Save money and avoid unnecessary watering with "Rain Sensing" Devices:
Rain sensing devices or “rain sensors” are devices that cease all watering in the event sufficient rainfall is detected.  They are usually located near the controller, sometimes on the eve of the roof or mounted on conduit pipe in the landscape bed.  Rain sensors have been mandatory components of irrigation systems in many states for several years now and should be checked for proper operation regularly.


Position your "Control Valves" for convenience and aesthetics:
Almost all irrigation systems have an individual control valve for each station or “zone”. They are usually located at planned intervals around the home with only the lid visible,  they can be grouped together if the irrigation design allows for it.  The lid on most control valves will be green in color and can be round (smaller one valve locations) or square (multiple valves).  If there is a considerably larger box, it is typically rectangular in shape, as it may house multiple control valves, or the filter for the drip irrigation if applicable. Aside from filter maintenance, the control valves should only be repaired by qualified persons.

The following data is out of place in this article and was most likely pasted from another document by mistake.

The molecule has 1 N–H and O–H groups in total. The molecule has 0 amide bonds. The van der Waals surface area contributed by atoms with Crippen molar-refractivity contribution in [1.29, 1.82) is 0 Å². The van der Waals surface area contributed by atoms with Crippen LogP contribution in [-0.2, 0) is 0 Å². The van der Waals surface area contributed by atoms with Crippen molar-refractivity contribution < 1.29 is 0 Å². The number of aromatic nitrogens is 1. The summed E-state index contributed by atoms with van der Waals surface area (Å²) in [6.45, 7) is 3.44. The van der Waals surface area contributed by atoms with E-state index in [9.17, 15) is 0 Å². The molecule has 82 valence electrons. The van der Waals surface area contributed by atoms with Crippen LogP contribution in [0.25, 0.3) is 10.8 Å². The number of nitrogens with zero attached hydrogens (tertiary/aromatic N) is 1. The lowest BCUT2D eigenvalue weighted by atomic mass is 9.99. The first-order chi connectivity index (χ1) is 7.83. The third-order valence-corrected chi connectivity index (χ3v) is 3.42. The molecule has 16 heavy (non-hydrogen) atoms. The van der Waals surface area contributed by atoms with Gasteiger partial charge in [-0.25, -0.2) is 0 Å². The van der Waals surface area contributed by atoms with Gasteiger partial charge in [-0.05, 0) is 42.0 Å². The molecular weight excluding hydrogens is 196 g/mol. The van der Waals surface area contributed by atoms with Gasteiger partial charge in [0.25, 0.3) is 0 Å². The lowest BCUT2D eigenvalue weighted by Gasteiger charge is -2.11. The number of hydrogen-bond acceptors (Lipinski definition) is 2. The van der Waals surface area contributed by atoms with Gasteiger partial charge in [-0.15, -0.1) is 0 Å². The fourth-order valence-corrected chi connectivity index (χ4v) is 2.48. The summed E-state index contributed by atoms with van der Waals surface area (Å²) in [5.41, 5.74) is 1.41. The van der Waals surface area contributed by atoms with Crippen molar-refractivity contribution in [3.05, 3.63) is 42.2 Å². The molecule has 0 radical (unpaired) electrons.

At Tallgrass we work with the irrigation professionals at Grand Junction Pipe to design the best and most appropriate system for each individual project.  We don't ever inflate our profits by using cheap, low end parts sold at many of the box stores.  We work to understand pressure, water type and availability as we craft your system--then use quality parts specified by the design professionals to build it.  Cheap parts fail quickly and the result will be many weekends with you, a shovel, replacement parts and glue.  We’re sure you have better ways to spend your free time, so our suggestion is to get it done right by professionals the first time!

The folks at Rainbird know residential and commercial irrigation and sprinkler systems better than just about anyone else around.  Collectively they’ve forgotten more than the rest of us will ever know.  Click the link here for a great introductory look at sprinkler systems and their components, how they work and best use tips.